Fights, Flights and Hard Choices (cont)
He couldn't tell.
Orin Travis had gathered his courage, walked into the morgue, and stared at the burned corpse lying on the table. He searched for some sign, some indication, but there was no evidence to be found. The face had been destroyed, most of the teeth damaged, and the fire had eliminated all identifying marks on the skin. Height and weight were about right; the clothes - what were left of them - were Chris's; he recognized the tattered, burned remains of the shirt as one of Chris's favorites. So were the boots. But the rest of it - he couldn't tell.
"I'm not sure," he said softly. "I'm really not sure."
The forensic examiner
nodded. "We're going to run DNA tests, along with
dental records - what we can use. It would help
if we could get any x-rays that were taken of
Travis nearly broke down at that point - when weren't one of his boys in the hospital? There was plenty of film of Chris Larabee's various injuries, almost all in the line of duty. He nodded, giving the examiner the name of the hospital where the boys were usually treated.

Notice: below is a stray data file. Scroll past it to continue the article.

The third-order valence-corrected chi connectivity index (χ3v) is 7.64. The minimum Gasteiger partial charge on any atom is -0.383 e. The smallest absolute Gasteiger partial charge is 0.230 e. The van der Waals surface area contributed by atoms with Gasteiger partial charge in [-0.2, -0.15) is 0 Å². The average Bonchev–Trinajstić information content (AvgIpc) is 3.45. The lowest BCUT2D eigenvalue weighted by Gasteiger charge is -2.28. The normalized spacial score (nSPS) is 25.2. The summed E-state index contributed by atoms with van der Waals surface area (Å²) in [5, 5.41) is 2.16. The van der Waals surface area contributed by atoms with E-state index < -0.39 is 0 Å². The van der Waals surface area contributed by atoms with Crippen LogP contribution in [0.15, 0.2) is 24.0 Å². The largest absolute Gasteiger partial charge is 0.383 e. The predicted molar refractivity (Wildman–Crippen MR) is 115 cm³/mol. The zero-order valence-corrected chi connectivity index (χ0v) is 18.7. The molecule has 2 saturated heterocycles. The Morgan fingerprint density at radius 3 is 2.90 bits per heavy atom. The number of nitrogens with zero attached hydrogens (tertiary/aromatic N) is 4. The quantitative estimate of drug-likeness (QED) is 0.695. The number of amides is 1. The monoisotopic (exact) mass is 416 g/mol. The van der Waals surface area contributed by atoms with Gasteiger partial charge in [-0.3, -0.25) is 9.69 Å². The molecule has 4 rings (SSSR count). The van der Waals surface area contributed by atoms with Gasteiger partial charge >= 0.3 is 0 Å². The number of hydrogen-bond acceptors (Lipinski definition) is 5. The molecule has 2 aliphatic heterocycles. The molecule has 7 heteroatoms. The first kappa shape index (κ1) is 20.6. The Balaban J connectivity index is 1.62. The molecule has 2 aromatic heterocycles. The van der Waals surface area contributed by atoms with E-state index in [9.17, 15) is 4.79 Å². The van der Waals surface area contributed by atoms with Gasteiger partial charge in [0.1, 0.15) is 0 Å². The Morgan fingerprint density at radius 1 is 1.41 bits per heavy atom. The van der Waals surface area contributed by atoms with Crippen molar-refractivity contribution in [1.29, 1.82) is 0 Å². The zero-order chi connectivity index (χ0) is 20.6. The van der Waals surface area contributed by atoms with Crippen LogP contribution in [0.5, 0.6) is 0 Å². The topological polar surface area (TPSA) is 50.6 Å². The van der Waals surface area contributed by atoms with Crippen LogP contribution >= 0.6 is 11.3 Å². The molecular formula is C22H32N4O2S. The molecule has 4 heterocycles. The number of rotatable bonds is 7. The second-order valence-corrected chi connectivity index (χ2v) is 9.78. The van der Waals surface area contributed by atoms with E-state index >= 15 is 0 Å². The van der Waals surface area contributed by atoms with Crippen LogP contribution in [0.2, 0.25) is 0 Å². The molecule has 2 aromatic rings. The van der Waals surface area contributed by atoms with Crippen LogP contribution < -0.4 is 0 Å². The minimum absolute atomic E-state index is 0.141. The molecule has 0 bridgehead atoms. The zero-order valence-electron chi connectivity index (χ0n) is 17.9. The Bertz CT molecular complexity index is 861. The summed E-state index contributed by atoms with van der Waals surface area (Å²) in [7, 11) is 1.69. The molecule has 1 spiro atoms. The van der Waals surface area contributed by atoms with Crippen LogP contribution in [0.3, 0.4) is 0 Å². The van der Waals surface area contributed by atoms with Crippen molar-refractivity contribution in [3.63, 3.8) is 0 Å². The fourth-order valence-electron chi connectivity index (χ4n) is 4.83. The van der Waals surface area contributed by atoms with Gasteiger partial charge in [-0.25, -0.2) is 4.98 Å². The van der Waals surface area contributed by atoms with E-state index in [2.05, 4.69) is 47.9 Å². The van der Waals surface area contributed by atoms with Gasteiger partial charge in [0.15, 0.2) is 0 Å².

When he stepped outside, he breathed deeply of the crisp, clean air and closed his eyes. It hurt so much, but hope was refusing to leave. It wasn't Chris - it couldn't be. But he knew what needed to be done next. He had to call the boys. They deserved to know something was wrong before it was on the news.
Flipping open his cellphone, he made the hardest call he'd ever had to make. He started with Vin, knowing that Vin could badger and bully copies of other medical records from the hospital as next of kin if the hospital wouldn't release them.
"Vin? It's Orin."
Travis heard the voice change, become more alert. "There's been an accident involving Chris's truck. I think you and the boys should come up here."